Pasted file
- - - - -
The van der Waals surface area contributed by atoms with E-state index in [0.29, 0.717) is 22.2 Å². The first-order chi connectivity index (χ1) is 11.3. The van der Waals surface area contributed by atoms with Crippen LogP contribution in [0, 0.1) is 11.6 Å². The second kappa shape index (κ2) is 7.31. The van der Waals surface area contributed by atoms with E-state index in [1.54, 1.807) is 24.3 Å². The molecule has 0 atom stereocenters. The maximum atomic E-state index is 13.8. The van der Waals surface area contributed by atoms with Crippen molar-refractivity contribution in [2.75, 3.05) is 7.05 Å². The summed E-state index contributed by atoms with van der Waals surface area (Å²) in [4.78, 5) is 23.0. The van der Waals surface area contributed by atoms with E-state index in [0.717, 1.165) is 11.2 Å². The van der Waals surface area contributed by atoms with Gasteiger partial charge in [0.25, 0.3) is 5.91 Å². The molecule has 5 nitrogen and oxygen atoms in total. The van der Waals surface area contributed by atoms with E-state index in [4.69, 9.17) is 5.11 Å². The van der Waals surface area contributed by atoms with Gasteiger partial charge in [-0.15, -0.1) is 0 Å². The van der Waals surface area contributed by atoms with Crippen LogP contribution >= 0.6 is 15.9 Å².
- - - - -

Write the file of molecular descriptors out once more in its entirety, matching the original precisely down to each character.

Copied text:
The van der Waals surface area contributed by atoms with E-state index in [0.29, 0.717) is 22.2 Å². The first-order chi connectivity index (χ1) is 11.3. The van der Waals surface area contributed by atoms with Crippen LogP contribution in [0, 0.1) is 11.6 Å². The second kappa shape index (κ2) is 7.31. The van der Waals surface area contributed by atoms with E-state index in [1.54, 1.807) is 24.3 Å². The molecule has 0 atom stereocenters. The maximum atomic E-state index is 13.8. The van der Waals surface area contributed by atoms with Crippen molar-refractivity contribution in [2.75, 3.05) is 7.05 Å². The summed E-state index contributed by atoms with van der Waals surface area (Å²) in [4.78, 5) is 23.0. The van der Waals surface area contributed by atoms with E-state index in [0.717, 1.165) is 11.2 Å². The van der Waals surface area contributed by atoms with Gasteiger partial charge in [0.25, 0.3) is 5.91 Å². The molecule has 5 nitrogen and oxygen atoms in total. The van der Waals surface area contributed by atoms with E-state index in [4.69, 9.17) is 5.11 Å². The van der Waals surface area contributed by atoms with Gasteiger partial charge in [-0.15, -0.1) is 0 Å². The van der Waals surface area contributed by atoms with Crippen LogP contribution >= 0.6 is 15.9 Å².